The 1980s are often dismissed as a time of cheesy synths, sterile beats and production techniques that lacquered the soul out of pop and rock music, with a slew of the era’s new bands tending to get all of the blame. The truth, however, is that the era’s percolating pop and rock mostly imploded when long-established artists and acts tried to stay current by drenching their songs with delay, reverb and drum machines. Some, such as Don Henley, pulled it off. Most did not. Dan Fogelberg’s Exiles is a good example.
My initial impression after lowering the figurative stylus to the 1987 LP wasn’t that it’s therapy set to song, which—according to Fogelberg himself—it is. No, it was that I’d clicked play on some sort of weird, album-long mashup of Michael Sembello’s “Maniac” and Laura Branigan’s “Gloria,” with a smidgen of Quarterflash’s “Harden My Heart” mixed in.
Fogelberg’s 10th album is a song suite inspired by the dissolution of his first marriage. “It sure beat spending $75 an hour for a shrink,” he told Gary Graff of the Detroit Free Press in July 1987. “People go to shrinks to verbalize their feelings. That’s what I do with songs.” He also said that, “[Divorce] dominates your day-to-day thinking; I couldn’t write about anything else. It was a lot to deal with.” He then explained, “It’s such a confusing time. This album was trying to deal with all the different sides of it, the different emotions you feel.”
The title track, which opens the set, casts both parties in the faltering marriage as exiles of a sort: “I don’t know where we went wrong/If I knew that I’d never had to write this song/But here we stand so far apart/Separate pieces of a broken heart.” “What You’re Doing” assigns the blame to her: “You tell your lies but I can see right through them/’Cause in your eyes I see another man.” “Lonely in Love,” the album’s second single, revisits the exile theme; it peaked at No. 2 on the adult contemporary charts. “Seeing You Again” finds the twosome reunited—and it feels so good, though just for a moment; then it hurts so bad. “She Don’t Look Back” casts his ex as leaving “a trail of broken hearts behind her.”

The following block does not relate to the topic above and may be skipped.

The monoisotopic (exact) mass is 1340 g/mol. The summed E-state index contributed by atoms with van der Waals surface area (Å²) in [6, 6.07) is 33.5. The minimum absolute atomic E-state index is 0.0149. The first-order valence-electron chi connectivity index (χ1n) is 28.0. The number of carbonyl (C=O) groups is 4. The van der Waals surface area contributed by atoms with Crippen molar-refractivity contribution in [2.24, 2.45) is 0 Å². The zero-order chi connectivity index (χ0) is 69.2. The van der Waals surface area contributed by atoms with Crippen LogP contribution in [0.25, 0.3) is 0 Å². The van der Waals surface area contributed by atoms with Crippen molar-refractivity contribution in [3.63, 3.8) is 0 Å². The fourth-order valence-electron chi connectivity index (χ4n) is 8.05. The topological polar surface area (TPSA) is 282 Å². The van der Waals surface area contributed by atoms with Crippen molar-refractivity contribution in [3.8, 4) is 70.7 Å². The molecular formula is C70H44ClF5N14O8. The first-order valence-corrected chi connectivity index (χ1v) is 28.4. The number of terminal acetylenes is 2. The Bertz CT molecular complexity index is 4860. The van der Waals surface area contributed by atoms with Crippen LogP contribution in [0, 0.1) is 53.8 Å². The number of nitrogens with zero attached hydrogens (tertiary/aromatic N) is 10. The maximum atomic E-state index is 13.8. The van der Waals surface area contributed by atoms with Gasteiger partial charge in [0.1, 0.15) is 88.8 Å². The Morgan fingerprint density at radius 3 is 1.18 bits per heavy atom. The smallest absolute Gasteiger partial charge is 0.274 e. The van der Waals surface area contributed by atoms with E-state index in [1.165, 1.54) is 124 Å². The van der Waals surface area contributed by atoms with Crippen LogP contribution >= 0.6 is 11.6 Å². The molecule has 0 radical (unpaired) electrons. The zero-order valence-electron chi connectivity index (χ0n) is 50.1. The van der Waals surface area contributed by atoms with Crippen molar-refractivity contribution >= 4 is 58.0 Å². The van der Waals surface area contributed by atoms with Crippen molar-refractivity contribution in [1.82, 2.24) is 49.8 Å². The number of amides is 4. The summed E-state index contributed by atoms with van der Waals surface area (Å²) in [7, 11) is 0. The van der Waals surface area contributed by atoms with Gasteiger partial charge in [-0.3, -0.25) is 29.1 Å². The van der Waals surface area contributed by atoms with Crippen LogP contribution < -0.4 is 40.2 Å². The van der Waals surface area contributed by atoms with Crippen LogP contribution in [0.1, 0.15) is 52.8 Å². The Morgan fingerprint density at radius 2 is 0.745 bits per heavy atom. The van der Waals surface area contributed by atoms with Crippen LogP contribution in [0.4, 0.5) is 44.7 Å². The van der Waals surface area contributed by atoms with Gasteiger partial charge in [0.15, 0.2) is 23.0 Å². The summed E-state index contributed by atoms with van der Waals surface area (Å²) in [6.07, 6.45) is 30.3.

While the first five songs are full of vim and vitriol, “The Way It Must Be” steps back and admits a larger truth: He’s as much to blame as she: “Baby how could I have been so blind/To presuppose that your needs were just like mine/You’ve been a prisoner for a long, long time.” “Hearts in Decline,” which follows, again lessens the blame he initially cast her way: “There ain’t no easy answers, you know there’s only shades of gray.” An over-the-top cover of the plaintive “It Doesn’t Matter,” written by Stephen Stills and Chris Hillman for the classic Manassas album, continues in the same vein. “Our Last Farewell,” which was how the album originally ended, finds Fogelberg finally coming to terms with everything; his anger has given way to resignation: “I will always see you dancing through my dreams/And as hopeless as it seems, I will always love you “Beyond the Edge,” which was tacked on to a 2009 CD reissue, finds him awakening to new possibilities; it’s original home was a 1986 skiing documentary of the same name by Warren Miller, but it actually works well here. It’s a glimmer of hope, of new possibilities.
There are a few moments of grace throughout, primarily when he lets loose on guitar on “She Don’t Look Back,” which was the album’s first single; it hit No. 84 on the Billboard Hot 100 and No. 13 on the Mainstream Rock Tracks chart, and “What You’re Doing,” which benefits from the Tower of Power horns and supporting vocals from the Waters.
But, by and large, the songs are hindered by both the ‘80s-flavored production and Fogelberg’s attempt to recast himself as a hardcore rocker. “I decided to take a little time and just say, I don’t want to be typecast as a singer-songwriter. I wanted to have fun with the music so that people won’t think I’m so serious about everything,” he explained to the Chicago Tribune’s Lynn Van Matre not long after the album’s June 1987 release. The result, however, is a disappointment on a par with Windows and Walls. It’s little more than a midlife crisis set to song. That it follows as sublime a work of art as High Country Snows makes it hurt all the more.
The track list: